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Coastal Craft Recap: Celebrating Surfboard Craftsmen Of The PNW

All photos by Rita Goldfarb (@rgoldphotos)

The idea of Coastal Craft was born after taking a look at the current schedule of events during the Cape Kiwanda Longboard Classic and Brewfest and realizing we are missing an opportunity on Sunday to generate more funds for the Pacific City Skatepark. The contest was being well attended on the beach, but the event tent was relatively empty all day. We needed the tent for the awards ceremony later in the afternoon, so it was necessary to pay to have it there. We were also using it for the silent auction that ends up being a good generator of funds. We started to brainstorm on ideas of what we could do to draw people in and want to stick around to buy beer, eat food, and browse through the silent auction and other vendor displays. It was also important to find something that complemented the surf contest and stayed true to our mission of keeping things about community. Nothing could do this any better than a show about surfboards and the local craftsmen who build them!

We noticed there had been a few similar shows in Portland over the years but none of them featured live shaping or included surf shops. We thought that implementing these ideas would help stand us apart and build the connection between shapers and shops along the coast. So we decided to make a few calls to the board builders we already worked with and the response was overwhelmingly positive. Everyone liked the idea and jumped on board to help make it happen. Momentum really started to build after talking with Matt at Fiberglass Supply and Brad at El Brado’s Fiberglass.

Our idea was to add the boards being shaped to the silent auction to help raise funds. Matt wasted no time offering to donate all the blanks and build the custom shaping bays for the event, unbelievably generous! Then, Brad said he would donate all the glassing of the boards! These two guys went above and beyond and deserve a ton of credit for making this event even possible. The list of shapers who were willing to donate their time and skills quickly filled up and we were blown away by their generosity and commitment to making this happen. The pieces all came together and with everybody’s hard work, we were ready for the weekend.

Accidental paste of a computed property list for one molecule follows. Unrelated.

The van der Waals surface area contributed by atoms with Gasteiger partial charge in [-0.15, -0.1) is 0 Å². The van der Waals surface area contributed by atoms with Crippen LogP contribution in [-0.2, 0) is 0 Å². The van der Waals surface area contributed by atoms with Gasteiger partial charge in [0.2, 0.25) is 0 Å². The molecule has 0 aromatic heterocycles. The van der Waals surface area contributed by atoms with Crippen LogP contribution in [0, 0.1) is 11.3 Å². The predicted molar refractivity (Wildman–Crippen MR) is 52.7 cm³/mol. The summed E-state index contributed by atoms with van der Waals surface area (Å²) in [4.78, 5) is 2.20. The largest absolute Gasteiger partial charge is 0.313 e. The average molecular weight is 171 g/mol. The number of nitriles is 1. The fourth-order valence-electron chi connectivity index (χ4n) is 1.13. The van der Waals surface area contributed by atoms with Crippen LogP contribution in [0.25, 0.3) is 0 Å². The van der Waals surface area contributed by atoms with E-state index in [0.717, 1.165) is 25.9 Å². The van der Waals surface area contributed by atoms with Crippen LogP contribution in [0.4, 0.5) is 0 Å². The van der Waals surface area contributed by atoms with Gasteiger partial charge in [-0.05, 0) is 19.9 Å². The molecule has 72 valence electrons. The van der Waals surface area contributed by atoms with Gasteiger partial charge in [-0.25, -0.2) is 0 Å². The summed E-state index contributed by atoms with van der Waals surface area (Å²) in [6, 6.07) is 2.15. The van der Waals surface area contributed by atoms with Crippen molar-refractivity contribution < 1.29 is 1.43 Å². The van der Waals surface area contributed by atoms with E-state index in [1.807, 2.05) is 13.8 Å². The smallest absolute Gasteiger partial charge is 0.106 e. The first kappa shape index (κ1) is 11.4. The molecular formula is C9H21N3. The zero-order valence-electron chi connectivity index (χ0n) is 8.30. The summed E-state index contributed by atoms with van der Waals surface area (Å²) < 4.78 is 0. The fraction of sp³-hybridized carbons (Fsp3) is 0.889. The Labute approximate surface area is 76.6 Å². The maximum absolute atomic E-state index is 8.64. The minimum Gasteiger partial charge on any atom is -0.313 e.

Matt and his team came in Saturday evening after the brewfest closed and built the shaping bays throughout the night. The shapers and Brad arrived early the next morning and started to set up. Dennis at Seaside Surf Shop also arrived with a van full of shop apparel and boards to display from Northwest Surf Design. Brian Anderson not only competed in the contest, but brought a bunch of his boards to check out plus set up a freshly shaped longboard and allowed everyone attending to add their artistic touch to the paint job. Jared Matchniff from Niff Surfboards brought in boards to display and also generously donated one of his designs to the silent auction. Trevor with FCS Fins, Nate with Futures and Christian with Push Fins all set up booths and displayed their goods. Other boards on display were from Murdey, Cubical, Bauer, Russo, Bailey Board Works, NME and Leboss.

The real stars of the event were the 6 shapers that stepped into the bays and displayed their talents in front of a packed house. Each mentioned afterwards that they were a little nervous, having never worked in front of that many people before, but you couldn’t tell. Opening the event were Chris Bauer, who shaped a 5’8 fish, and Travis Yamada who shaped a 4’7 river board. All eyes were on them and everyone held their breath wondering if this was actually going to work, but then a little magic happened, It not only worked, but collectively blew everybody’s mind. The combination of sand, surf, live music and surfboards coming to life put smiles on faces and a buzz in the air. This stoke continued as Mike Hall and Dan Murdey stepped into the bays. Mike shaped a 5’10 fish and Dan did a 9’3 Classic Longboard. I can’t wait to see how these boards turn out after being glassed.

As Jefe’s Fish Tacos continued to be served up, beer donated by the Pelican being poured, and the smooth acoustic sound of Zhug filled the tent, the final shapers entered the bays. Al Ciske from NME shaped a 6’0 Groveler Shortboard and Ryan Leboss did a 7’3 channel bottom egg. Shortly after they started, the contest outside was finishing up and everyone started to gather under the tent to watch the shapers and get ready for the awards presentation. The tent was packed, the vibes were good, and people were scrambling to get their final bids in on the silent auction. All the boards being shaped were sold and each winner met with Brad to discuss glassing options or exchange contact information. How this event was going to go was a complete unknown but overall it turned out to be a huge success. A big thank you to everyone involved who generously gave their time, talents and hard work! We can’t wait till next year and hopefully we will make it even bigger and better!


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